Posts Tagged ‘social networks’
Happy Social Media Day!!!
Mashable, the global digital media website, initiated Social Media Day in 2010 as a way to recognize and celebrate social media’s impact on global communication.
The advent of social media networks in the late 1990s and early 2000s presented both challenges and opportunities for educators and school administrators. As more students obtained smartphones and other mobile devices many school districts developed rules limiting their use in the classroom. Gradually, educators began embracing the new technology and discovered positive applications of social networking. Social media’s impact on communication in education is certainly something to be celebrated.
Lisa Nielsen, a director of digital engagement and professional learning, and the author of the blog, The Innovative Educator, provides a wealth of ideas for connecting through social networks. Her June 15, 2015, post offers “4 Tools to Stay Connected with Families This Summer” and provides a link to her June 16 webinar, “Social Media and Cell Phones–Today’s Tools to Connect with Families This Summer.”
How do you use social media to connect with students, parents, and faculty? How will you stay in touch with them this summer? Tweet us using #ProQuest or comment below.
Social Media in the Classroom. Yea or Nay?
Social media use continues to grow. According to a 2014 Pew Research Center survey, 74 percent of Internet-connected adults use social media sites. A 2015 Pew Survey found that 76 percent of teenagers ages 13 to 17 use social media, with 71 percent using more than one social media site. In schools, social media use has been slowly making inroads, thanks in large part to librarians.
“Social media has become one of the greatest educational tools of all time, and yet, it goes untaught. Why? Fear of the unknown? Lack of value? The time is now for education to instead embrace this form of learning and begin, even in small ways, embedding social media lessons in all classrooms.”
—Don Goble, Multimedia Instructor
Social media use in schools, however, has been controversial. Some educators argue that social media literacy is essential in the twenty-first century. Others argue that social networking sites distract students and further tether them to technology. Students are contributing to the debate as well. In the April 22, 2015, issue of Education Week, high school student Katie Benmar argues that teachers should use social media to enhance learning and engage students.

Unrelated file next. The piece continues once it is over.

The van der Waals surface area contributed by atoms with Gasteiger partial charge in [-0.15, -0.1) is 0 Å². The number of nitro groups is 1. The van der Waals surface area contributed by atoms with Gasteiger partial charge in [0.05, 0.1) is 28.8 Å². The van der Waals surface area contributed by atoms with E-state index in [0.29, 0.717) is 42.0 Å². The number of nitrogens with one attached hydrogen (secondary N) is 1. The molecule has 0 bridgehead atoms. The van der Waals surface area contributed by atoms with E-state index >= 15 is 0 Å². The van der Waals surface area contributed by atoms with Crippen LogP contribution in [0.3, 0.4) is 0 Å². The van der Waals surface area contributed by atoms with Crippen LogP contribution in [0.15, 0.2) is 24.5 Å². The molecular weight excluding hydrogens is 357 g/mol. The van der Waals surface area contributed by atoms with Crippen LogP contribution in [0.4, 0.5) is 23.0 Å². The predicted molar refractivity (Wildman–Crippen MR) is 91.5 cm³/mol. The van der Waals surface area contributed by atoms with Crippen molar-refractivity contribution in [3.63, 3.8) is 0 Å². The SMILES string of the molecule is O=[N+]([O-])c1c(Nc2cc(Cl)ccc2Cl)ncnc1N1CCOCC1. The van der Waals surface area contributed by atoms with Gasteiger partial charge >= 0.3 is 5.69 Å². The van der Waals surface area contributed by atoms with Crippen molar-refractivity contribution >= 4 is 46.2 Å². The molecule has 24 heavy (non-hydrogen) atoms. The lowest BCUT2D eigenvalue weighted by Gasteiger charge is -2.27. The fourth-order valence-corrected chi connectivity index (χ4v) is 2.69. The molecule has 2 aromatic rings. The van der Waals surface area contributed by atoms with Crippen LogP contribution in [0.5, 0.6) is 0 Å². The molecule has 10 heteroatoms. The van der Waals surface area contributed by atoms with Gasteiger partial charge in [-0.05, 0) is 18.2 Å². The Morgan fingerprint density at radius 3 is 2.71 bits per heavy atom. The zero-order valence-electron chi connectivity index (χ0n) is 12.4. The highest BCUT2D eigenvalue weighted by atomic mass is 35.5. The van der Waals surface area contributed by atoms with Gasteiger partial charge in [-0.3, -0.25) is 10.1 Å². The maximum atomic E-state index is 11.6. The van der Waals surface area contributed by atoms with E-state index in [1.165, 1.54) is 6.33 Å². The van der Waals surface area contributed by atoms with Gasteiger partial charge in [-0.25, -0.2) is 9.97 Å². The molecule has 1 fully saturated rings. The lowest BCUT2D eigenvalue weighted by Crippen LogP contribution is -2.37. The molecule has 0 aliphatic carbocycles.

“I hope that educators will consider experimenting more with technology and social media in their classrooms in a way that will be intellectually challenging to students. Believe me, your students will appreciate it, even if not every attempt is successful.”
–Katie Benmar, High School Student
Educators and students who want to use social media in the classroom face another obstacle: Internet filtering. According to a 2012 American Association of School Librarians survey, Internet filtering blocks social media sites 88 percent of the time, which severely limits educators’ options. Additionally, educators who request approval to bypass Internet filtering have to endure lengthy wait-times.
“The main reason I’d like to try to avoid social media use is a moral one. Kids today are addicted to technology; school can, and should, remain the one safe haven where they can unplug and just be present. Do we really want to give them another reason to be ‘connected?’ ”
–Gail Leicht, Eighth-Grade Language Arts Teacher
Overall, however, social media use in schools is increasing. How quickly will social media be integrated into the classroom? Will the disparate use of social media in schools contribute to the digital divide? Answers to these questions remain to be seen.
Do you think social networking sites have a place in schools? Share your thoughts with us on Twitter @ProQuest or in the comments below.
Find content you’d like to share or organize? Go to the top of any article, website, or graphic in SIRS Issues Researcher and click on the share feature. Have students compile persuasive arguments in Evernote, share an interactive website with colleagues on Twitter, showcase primary source content on Pinterest, or create a bibliography of sources in Diigo. The possibilities are endless to socialize and organize the research experience. SIRS Issues Researcher makes integrating technology in classroom easier than ever! Our editors select only the most relevant and reliable content on major Leading Issues in today’s world, so you can feel at ease to share as often as you’d like.
- 17 new full-text digitized book titles added, including U.S. Governor Biographies, The No-Nonsense Guide to Climate Change, the The No-Nonsense Guide to Animal Rights and other books in the No-Nonsense Guide series.
- 15 new full-text magazine and journal titles, with backfile, including Nature magazine, New York magazine, The New York Times Book Review and Architectural Digest.
- Over 700 National Geographic Society maps, including maps of Countries, Oceans, Planets, Stars, National Parks, Battles, and Exploration.
- Three full-text and current newspaper and newswire titles: the Gainesville Sun, Chicago Defender and Le Monde Diplomatique (English Edition)
- Reuters News Graphics: informative Infographics on current news events, updated daily.
- 21 full-text and current radio and TV transcripts, including Sanjay Gupta, MD and The TED Radio Hour
- Nearly 8 Million new documents added, bringing the archive to a total of 93 million documents.
- The creation of over 1,500 Research Topics, curating the best selected content on the most popular queries, created and maintained by ProQuest editors.
- Alignment to all the standards and benchmarks of the Common Core State Standards and easy access to correlations from the eLibrary home page.
- eLibrary documents now can be easily shared to Social networking sites via the Share option available for each document.